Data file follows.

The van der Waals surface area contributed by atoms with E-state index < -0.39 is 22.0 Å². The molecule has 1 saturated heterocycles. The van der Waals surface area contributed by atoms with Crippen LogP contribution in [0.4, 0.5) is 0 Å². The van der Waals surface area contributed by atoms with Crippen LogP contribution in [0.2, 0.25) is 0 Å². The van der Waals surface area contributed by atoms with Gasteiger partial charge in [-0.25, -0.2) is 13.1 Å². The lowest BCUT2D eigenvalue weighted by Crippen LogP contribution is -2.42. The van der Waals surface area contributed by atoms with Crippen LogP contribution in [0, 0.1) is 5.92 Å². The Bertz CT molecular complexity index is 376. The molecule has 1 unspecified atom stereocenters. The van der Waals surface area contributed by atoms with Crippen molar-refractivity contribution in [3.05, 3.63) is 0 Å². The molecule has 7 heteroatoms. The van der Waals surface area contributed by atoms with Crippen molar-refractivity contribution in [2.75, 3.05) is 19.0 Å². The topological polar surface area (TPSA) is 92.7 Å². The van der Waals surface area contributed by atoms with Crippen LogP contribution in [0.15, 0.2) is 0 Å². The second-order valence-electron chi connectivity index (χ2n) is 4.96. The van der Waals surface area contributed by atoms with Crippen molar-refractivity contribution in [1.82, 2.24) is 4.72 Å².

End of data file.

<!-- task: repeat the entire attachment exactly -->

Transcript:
The van der Waals surface area contributed by atoms with E-state index < -0.39 is 22.0 Å². The molecule has 1 saturated heterocycles. The van der Waals surface area contributed by atoms with Crippen LogP contribution in [0.4, 0.5) is 0 Å². The van der Waals surface area contributed by atoms with Crippen LogP contribution in [0.2, 0.25) is 0 Å². The van der Waals surface area contributed by atoms with Gasteiger partial charge in [-0.25, -0.2) is 13.1 Å². The lowest BCUT2D eigenvalue weighted by Crippen LogP contribution is -2.42. The van der Waals surface area contributed by atoms with Crippen LogP contribution in [0, 0.1) is 5.92 Å². The Bertz CT molecular complexity index is 376. The molecule has 1 unspecified atom stereocenters. The van der Waals surface area contributed by atoms with Crippen molar-refractivity contribution in [3.05, 3.63) is 0 Å². The molecule has 7 heteroatoms. The van der Waals surface area contributed by atoms with Crippen molar-refractivity contribution in [2.75, 3.05) is 19.0 Å². The topological polar surface area (TPSA) is 92.7 Å². The van der Waals surface area contributed by atoms with Crippen LogP contribution in [0.15, 0.2) is 0 Å². The second-order valence-electron chi connectivity index (χ2n) is 4.96. The van der Waals surface area contributed by atoms with Crippen molar-refractivity contribution in [1.82, 2.24) is 4.72 Å².